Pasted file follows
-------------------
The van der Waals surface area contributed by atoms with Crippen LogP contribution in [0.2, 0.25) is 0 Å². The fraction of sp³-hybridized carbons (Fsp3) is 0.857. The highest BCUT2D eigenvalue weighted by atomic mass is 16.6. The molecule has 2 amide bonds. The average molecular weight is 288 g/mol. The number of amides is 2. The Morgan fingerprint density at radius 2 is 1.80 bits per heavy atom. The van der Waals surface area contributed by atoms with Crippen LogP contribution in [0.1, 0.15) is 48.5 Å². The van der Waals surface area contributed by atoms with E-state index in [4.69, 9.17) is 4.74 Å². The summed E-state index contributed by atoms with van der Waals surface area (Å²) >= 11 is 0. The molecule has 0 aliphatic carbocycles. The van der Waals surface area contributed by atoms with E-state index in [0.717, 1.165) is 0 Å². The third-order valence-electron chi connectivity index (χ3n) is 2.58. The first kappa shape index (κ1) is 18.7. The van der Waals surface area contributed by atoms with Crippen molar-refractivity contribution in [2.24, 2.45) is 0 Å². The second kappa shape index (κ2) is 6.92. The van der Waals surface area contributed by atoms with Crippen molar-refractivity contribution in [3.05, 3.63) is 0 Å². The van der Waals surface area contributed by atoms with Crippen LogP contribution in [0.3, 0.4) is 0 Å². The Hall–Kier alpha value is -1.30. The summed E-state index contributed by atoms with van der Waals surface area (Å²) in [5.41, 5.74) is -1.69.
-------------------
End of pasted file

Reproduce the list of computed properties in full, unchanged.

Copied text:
The van der Waals surface area contributed by atoms with Crippen LogP contribution in [0.2, 0.25) is 0 Å². The fraction of sp³-hybridized carbons (Fsp3) is 0.857. The highest BCUT2D eigenvalue weighted by atomic mass is 16.6. The molecule has 2 amide bonds. The average molecular weight is 288 g/mol. The number of amides is 2. The Morgan fingerprint density at radius 2 is 1.80 bits per heavy atom. The van der Waals surface area contributed by atoms with Crippen LogP contribution in [0.1, 0.15) is 48.5 Å². The van der Waals surface area contributed by atoms with E-state index in [4.69, 9.17) is 4.74 Å². The summed E-state index contributed by atoms with van der Waals surface area (Å²) >= 11 is 0. The molecule has 0 aliphatic carbocycles. The van der Waals surface area contributed by atoms with E-state index in [0.717, 1.165) is 0 Å². The third-order valence-electron chi connectivity index (χ3n) is 2.58. The first kappa shape index (κ1) is 18.7. The van der Waals surface area contributed by atoms with Crippen molar-refractivity contribution in [2.24, 2.45) is 0 Å². The second kappa shape index (κ2) is 6.92. The van der Waals surface area contributed by atoms with Crippen molar-refractivity contribution in [3.05, 3.63) is 0 Å². The van der Waals surface area contributed by atoms with Crippen LogP contribution in [0.3, 0.4) is 0 Å². The Hall–Kier alpha value is -1.30. The summed E-state index contributed by atoms with van der Waals surface area (Å²) in [5.41, 5.74) is -1.69.